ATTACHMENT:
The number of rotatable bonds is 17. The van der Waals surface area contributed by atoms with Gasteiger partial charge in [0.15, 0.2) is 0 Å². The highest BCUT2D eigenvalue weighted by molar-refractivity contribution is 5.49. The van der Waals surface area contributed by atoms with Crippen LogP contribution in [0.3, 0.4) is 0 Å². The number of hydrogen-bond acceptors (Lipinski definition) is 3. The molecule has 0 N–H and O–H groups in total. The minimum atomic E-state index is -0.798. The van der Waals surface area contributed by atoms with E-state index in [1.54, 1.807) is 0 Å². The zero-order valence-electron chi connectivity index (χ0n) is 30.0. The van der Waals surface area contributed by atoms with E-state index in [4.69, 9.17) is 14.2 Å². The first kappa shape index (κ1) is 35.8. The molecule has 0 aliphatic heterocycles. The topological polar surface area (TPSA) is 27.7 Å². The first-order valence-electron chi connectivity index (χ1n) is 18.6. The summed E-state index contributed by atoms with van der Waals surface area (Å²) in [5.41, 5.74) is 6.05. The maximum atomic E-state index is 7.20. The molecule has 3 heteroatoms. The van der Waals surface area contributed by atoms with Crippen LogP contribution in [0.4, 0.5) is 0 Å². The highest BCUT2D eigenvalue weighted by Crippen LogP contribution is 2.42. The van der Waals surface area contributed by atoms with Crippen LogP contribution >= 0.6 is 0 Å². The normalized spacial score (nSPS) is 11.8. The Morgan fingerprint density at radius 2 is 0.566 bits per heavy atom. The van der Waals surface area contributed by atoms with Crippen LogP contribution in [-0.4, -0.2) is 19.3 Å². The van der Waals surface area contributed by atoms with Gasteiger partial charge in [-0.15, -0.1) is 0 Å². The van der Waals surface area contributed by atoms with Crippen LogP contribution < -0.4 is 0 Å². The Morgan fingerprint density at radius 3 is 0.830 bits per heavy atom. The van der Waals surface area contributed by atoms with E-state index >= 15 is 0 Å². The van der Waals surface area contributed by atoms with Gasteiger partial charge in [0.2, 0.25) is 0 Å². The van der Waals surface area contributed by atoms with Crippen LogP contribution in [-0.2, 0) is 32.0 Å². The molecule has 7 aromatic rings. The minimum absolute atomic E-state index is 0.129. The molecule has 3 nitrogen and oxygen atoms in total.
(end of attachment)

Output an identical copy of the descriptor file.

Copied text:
The number of rotatable bonds is 17. The van der Waals surface area contributed by atoms with Gasteiger partial charge in [0.15, 0.2) is 0 Å². The highest BCUT2D eigenvalue weighted by molar-refractivity contribution is 5.49. The van der Waals surface area contributed by atoms with Crippen LogP contribution in [0.3, 0.4) is 0 Å². The number of hydrogen-bond acceptors (Lipinski definition) is 3. The molecule has 0 N–H and O–H groups in total. The minimum atomic E-state index is -0.798. The van der Waals surface area contributed by atoms with E-state index in [1.54, 1.807) is 0 Å². The zero-order valence-electron chi connectivity index (χ0n) is 30.0. The van der Waals surface area contributed by atoms with E-state index in [4.69, 9.17) is 14.2 Å². The first kappa shape index (κ1) is 35.8. The molecule has 0 aliphatic heterocycles. The topological polar surface area (TPSA) is 27.7 Å². The first-order valence-electron chi connectivity index (χ1n) is 18.6. The summed E-state index contributed by atoms with van der Waals surface area (Å²) in [5.41, 5.74) is 6.05. The maximum atomic E-state index is 7.20. The molecule has 3 heteroatoms. The van der Waals surface area contributed by atoms with Crippen LogP contribution in [0.4, 0.5) is 0 Å². The highest BCUT2D eigenvalue weighted by Crippen LogP contribution is 2.42. The van der Waals surface area contributed by atoms with Crippen LogP contribution >= 0.6 is 0 Å². The normalized spacial score (nSPS) is 11.8. The Morgan fingerprint density at radius 2 is 0.566 bits per heavy atom. The van der Waals surface area contributed by atoms with Crippen LogP contribution in [-0.4, -0.2) is 19.3 Å². The van der Waals surface area contributed by atoms with Gasteiger partial charge in [-0.15, -0.1) is 0 Å². The van der Waals surface area contributed by atoms with Crippen LogP contribution < -0.4 is 0 Å². The Morgan fingerprint density at radius 3 is 0.830 bits per heavy atom. The van der Waals surface area contributed by atoms with E-state index >= 15 is 0 Å². The van der Waals surface area contributed by atoms with Gasteiger partial charge in [0.2, 0.25) is 0 Å². The van der Waals surface area contributed by atoms with Crippen LogP contribution in [-0.2, 0) is 32.0 Å². The molecule has 7 aromatic rings. The minimum absolute atomic E-state index is 0.129. The molecule has 3 nitrogen and oxygen atoms in total.